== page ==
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[Skills of the future] Creativity

Artificial Intelligence already writes pretty good poems, generates decent sounds and music, and creates amazing visuals. The same artificial intelligence is expected to write a bestselling book by 2049, according to futurist Nikolas Badminton.

Image generated by openAI for "human search for inside spark"

In this context, considering creativity one of the most essential skills humans should have in the next decades is a bit counterintuitive. How could the average person's creativity be a valuable skill when compared with the ever-evolving AI creativity?

This article explores some possible answers to this question.

In order to answer it, we should first define creativity, despite it being one of those terms which seem to be better defined by their outcome than through what they are.

Howard Gartner defined creativity as "the human capacity to regularly solve problems or to fashion products in a domain in a way that is initially novel but ultimately acceptable in a culture" (Gardner, H. (1982). Art, mind and brain: A cognitive approach to creativity. New York: Basic Books Inc, p.4). In order for an output to be considered creative it has to be original and reality-based or adaptive.

Paul Torrance, the "father of creativity", defined the four elements that characterize creative thinking: fluency (quantity of ideas), originality (uniqueness of ideas), flexibility (variety of ideas) and elaboration (ability to add details to the ideas). A fifth accepted attribute is problem sensitivity, which is the ability to detect/sense a problem or a need before others, an ability that can be linked with empathy. While AI chatbots can mimic empathy, this is far from sensing needs or problems humans are not aware yet of.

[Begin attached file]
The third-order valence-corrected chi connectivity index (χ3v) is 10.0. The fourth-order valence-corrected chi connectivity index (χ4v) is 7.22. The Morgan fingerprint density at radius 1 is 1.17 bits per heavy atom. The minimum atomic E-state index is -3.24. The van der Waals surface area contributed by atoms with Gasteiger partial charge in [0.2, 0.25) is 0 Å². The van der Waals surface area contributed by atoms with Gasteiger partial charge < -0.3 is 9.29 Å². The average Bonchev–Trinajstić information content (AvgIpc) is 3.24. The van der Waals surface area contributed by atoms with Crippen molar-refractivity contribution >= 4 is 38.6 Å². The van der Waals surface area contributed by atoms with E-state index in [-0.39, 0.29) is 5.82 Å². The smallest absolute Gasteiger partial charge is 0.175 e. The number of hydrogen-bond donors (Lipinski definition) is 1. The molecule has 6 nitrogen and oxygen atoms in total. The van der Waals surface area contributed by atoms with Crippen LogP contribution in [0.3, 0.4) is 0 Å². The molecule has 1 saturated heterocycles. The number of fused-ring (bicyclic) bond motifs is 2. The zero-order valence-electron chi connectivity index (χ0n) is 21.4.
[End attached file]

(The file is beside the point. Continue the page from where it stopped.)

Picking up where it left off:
This could be one of the answers for which creativity will be a valuable human skill: not so much for the creative value of the outcome, but for creatively identifying what needs to be fixed.

Before giving the second possible answer, I wanted to hear AI's answer.

Today's conversation with openAI chatbot

Mihaly Csikszentmihalyi (1996, Creativity: Flow and the psychology of discovery and invention. New York: HarperCollins) looked into the characteristics of a creative person and found dualism or complexity as an always present trait, allowing them to adapt to the domain and context. Dualism is defined as the ability to have paradoxical traits, moving freely from one end to the other (for example being both naive and logical, optimistic and realistic, introverted and extroverted). So, dualism is the high tolerance for ambiguity (or flexible thinking), which is one of the most critical attributes of resilience. Research is yet to be performed to establish the exact causality relationship between creativity and resilience, but what is generally accepted now is that there is definitely a connection between the two. If nothing else, then creativity will help humans adapt to an unknown environment while maintaining their optimism and mental sanity.

Another answer to the question might reside in the social value of creativity. Creative thinking allows us to observe social nuances otherwise undetectable, significantly increasing our chances for success and survival ( Richards, R.L. (2007). Everyday Creativity and New Views of Human Nature: Psychological, Social and Spiritual Perspectives).

What do you think?

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